The department his also sponsored several student teams in the Great Valley Technology Alliance (GVTA) Business Plan Competition, in which students develop a business plan for their own “companies:
The Pacer Investment Fund, a student-managed portfolio that uses Marywood endowment money brings these three “pillars of excellence” in an all-encapsulating experience for students. Comstock is the founding director of the fund.
Comstock has been at Marywood University for eight years, where he has served as chair of the Business and Managerial Science programs for the past five years. He obtained his Ph.D. in business and economics from Lehigh University.
He has published numerous articles; has been selected to “Who’s Who Among America’s Teachers” each year from 2004; has served as a financial consultant for organizations throughout the northeast region and as a board member for several local organizations, and currently serve as treasurer of the board for the Electric Theatre Company.
Personal business experience, keeping up with current events, business research and best business practices are some of the teaching tools Corina N. Mihai, Ph.D. uses.
Mihai is assistant professor of business and director of the Master of Business Administration and Organizational Management programs, as well as faculty liaison for business majors enrolled in the Expressway program at Misericordia University in Dallas.
“I believe that in business education, especially at the graduate level, students need to know how to apply what they learn in class for it to be of any use to them. Therefore, my strategy is to make my classes worthy of my students’ time. Theory is great but application is the key to success,” Mihai said.
In her classes, discussion of theory is first, then applying it to real situations and real companies is the next step.
She said, “There are also two key aspects of leadership that I continuously emphasize in all my classes: that leaders need to have people skills and lead companies where people matter and that they need to be ethically and socially responsible – the essence of our MBA program.”
She urges students to practice, practice, practice as it is key to a successful business education program. “If my students cannot use what they’ve learned in class immediately, then I did not do my job right. Nothing makes me happier than when a student proudly announces in class how he/she used what was learned in class to successfully complete a task at work,” she said.
Mihai earned her bachelor’s degree and MBA from Wilkes University and her Ph.D. in organizational management, with a specialization in leadership, from Capella University, Minneapolis, Minn. Her dissertation was titled: “Emotional Intelligence and Academic Leadership: An Exploratory Study of College and University Presidents.”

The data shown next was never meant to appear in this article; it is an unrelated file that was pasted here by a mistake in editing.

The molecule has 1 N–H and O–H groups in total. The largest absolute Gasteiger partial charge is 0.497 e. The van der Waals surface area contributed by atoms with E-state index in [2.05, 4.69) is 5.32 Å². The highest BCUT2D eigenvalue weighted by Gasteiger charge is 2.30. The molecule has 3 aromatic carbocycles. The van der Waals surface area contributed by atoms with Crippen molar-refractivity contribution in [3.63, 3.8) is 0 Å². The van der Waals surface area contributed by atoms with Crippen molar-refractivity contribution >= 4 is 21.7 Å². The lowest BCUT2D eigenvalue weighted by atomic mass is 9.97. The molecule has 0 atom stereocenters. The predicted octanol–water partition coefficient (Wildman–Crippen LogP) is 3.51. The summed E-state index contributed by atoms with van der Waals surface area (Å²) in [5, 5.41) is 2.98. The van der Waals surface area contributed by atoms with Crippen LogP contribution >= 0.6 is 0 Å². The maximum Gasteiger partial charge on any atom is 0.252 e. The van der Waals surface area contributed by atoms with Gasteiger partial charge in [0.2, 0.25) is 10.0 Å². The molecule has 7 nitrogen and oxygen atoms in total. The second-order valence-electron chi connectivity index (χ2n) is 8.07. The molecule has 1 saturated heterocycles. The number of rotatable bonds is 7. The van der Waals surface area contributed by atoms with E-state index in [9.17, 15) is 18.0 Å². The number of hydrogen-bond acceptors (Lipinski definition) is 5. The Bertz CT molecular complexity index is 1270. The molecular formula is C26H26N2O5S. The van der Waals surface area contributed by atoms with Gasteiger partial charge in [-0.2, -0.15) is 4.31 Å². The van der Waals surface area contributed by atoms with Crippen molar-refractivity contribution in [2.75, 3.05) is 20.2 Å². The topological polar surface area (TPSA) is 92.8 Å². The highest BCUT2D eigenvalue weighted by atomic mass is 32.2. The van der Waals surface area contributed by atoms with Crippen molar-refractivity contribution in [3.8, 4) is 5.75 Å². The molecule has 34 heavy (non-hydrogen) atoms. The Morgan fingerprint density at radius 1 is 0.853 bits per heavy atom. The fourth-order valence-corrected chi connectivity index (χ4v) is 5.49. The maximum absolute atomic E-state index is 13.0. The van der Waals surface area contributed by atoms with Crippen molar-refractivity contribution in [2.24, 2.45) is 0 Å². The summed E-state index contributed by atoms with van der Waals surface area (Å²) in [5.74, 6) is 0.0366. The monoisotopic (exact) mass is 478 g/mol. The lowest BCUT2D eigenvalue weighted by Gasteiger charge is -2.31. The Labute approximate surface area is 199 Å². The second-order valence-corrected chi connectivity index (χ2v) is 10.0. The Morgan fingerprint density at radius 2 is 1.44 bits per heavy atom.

Some of her professional memberships include the Luzerne County Council on Adult Higher Education and the Academy of Management. She has more than 10 years academic administration experience mainly at the graduate level, and more than eight years of business teaching experience at graduate and under-graduate levels. Her research interests include emotional intelligence, leadership, organizational behavior and development, strategic management, and higher education administration.
In 2001 she became the first female president of the Wilkes- Barre Rotary Club.
Northampton Community College
The new director of hotel and restaurant programs at Northampton Community College is bringing experience and enthusiasm to the region. David Schweiger recently moved from San Diego to Pennsylvania, to head up the hotel and restaurant management prograins at Northampton Community College. He is excited about overseeing the expansion of degree programs and noncredit training programs to support the growth of tourism in the Poconos and in the Lehigh Valley.
Schweiger earned a bachelor of science degree in human resources at the University of Idaho and a bachelor of arts degree in hotel/ restaurant administration and a master’s in hotel/restaurant administration from Washington State University. He has extensive experience in hotel and restaurant managing and consulting, as well as in teaching, having held managerial positions with major hotel chains such as Hilton and Starwood, and served as department coordinator for hospitality management programs at Cypress and Mira Costa colleges.
In announcing his appointment, Dr. Paul Pierpoint, vice president for community education at Northampton Community College said, “David has the right combination of academic credentials, industry experience, college teaching and administrative experience, and professionalism to work with all of the various constituencies of the program and to serve them all very well.”
Northampton offers an associate in applied science degree in hotel/restaurant management with specialization either in restaurants or hotels. Northampton Community College also provides customized training programs for employers in the industry.
Schweiger’s enthusiasm for the hospitality industry dates back to when he was a kid. As a child, he took countless-mini vacations” with his family, enjoying the thrill of staying in new places. Through that work he hopes to pass on that pleasure to other travelers and to diners. It’s a welcoming thought.
Penn State Hazleton
Sherry K. Robinson, Ph.D., associate professor of business administration at Penn State Hazleton, always tries to focus on the practical, making theories relevant to real life.
“In many cases, this means pointing out to students that there are often many theories regarding the same topic, and the choice of which one is best is frequently a matter of the situation and personal preferences. It depends is usually the most accurate answer to many questions. Therefore, being able to absorb relevant information, analyze situations, make decisions based on the situation, and communicate those decisions are important skills that are useful in a variety of circumstances,” she said.